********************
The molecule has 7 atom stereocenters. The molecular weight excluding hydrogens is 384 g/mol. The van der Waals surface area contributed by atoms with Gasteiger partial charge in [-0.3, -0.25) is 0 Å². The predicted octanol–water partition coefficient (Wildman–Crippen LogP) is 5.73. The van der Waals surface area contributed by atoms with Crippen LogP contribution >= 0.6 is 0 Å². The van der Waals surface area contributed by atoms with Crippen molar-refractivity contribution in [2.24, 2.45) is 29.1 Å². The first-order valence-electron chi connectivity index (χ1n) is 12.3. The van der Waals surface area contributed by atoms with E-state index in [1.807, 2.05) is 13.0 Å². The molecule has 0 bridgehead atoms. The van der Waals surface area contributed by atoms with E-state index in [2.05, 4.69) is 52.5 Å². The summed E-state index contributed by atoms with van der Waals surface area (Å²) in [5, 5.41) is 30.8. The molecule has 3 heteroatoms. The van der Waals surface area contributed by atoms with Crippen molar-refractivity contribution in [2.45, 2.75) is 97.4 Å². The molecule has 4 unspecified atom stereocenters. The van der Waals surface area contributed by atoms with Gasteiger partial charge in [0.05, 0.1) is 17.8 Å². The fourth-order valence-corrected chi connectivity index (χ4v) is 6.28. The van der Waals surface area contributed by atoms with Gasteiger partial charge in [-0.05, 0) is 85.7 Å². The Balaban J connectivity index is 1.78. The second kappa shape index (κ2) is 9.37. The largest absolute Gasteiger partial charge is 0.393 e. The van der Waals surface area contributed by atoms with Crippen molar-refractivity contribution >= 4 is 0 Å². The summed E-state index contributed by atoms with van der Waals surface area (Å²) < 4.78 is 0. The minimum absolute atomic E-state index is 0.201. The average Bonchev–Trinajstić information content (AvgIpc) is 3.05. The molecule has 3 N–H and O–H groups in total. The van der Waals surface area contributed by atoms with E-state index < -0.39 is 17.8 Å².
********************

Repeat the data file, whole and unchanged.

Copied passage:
The molecule has 7 atom stereocenters. The molecular weight excluding hydrogens is 384 g/mol. The van der Waals surface area contributed by atoms with Gasteiger partial charge in [-0.3, -0.25) is 0 Å². The predicted octanol–water partition coefficient (Wildman–Crippen LogP) is 5.73. The van der Waals surface area contributed by atoms with Crippen LogP contribution >= 0.6 is 0 Å². The van der Waals surface area contributed by atoms with Crippen molar-refractivity contribution in [2.24, 2.45) is 29.1 Å². The first-order valence-electron chi connectivity index (χ1n) is 12.3. The van der Waals surface area contributed by atoms with E-state index in [1.807, 2.05) is 13.0 Å². The molecule has 0 bridgehead atoms. The van der Waals surface area contributed by atoms with E-state index in [2.05, 4.69) is 52.5 Å². The summed E-state index contributed by atoms with van der Waals surface area (Å²) in [5, 5.41) is 30.8. The molecule has 3 heteroatoms. The van der Waals surface area contributed by atoms with Crippen molar-refractivity contribution in [2.45, 2.75) is 97.4 Å². The molecule has 4 unspecified atom stereocenters. The van der Waals surface area contributed by atoms with Gasteiger partial charge in [0.05, 0.1) is 17.8 Å². The fourth-order valence-corrected chi connectivity index (χ4v) is 6.28. The van der Waals surface area contributed by atoms with Gasteiger partial charge in [-0.05, 0) is 85.7 Å². The Balaban J connectivity index is 1.78. The second kappa shape index (κ2) is 9.37. The largest absolute Gasteiger partial charge is 0.393 e. The van der Waals surface area contributed by atoms with Crippen molar-refractivity contribution >= 4 is 0 Å². The summed E-state index contributed by atoms with van der Waals surface area (Å²) < 4.78 is 0. The minimum absolute atomic E-state index is 0.201. The average Bonchev–Trinajstić information content (AvgIpc) is 3.05. The molecule has 3 N–H and O–H groups in total. The van der Waals surface area contributed by atoms with E-state index < -0.39 is 17.8 Å².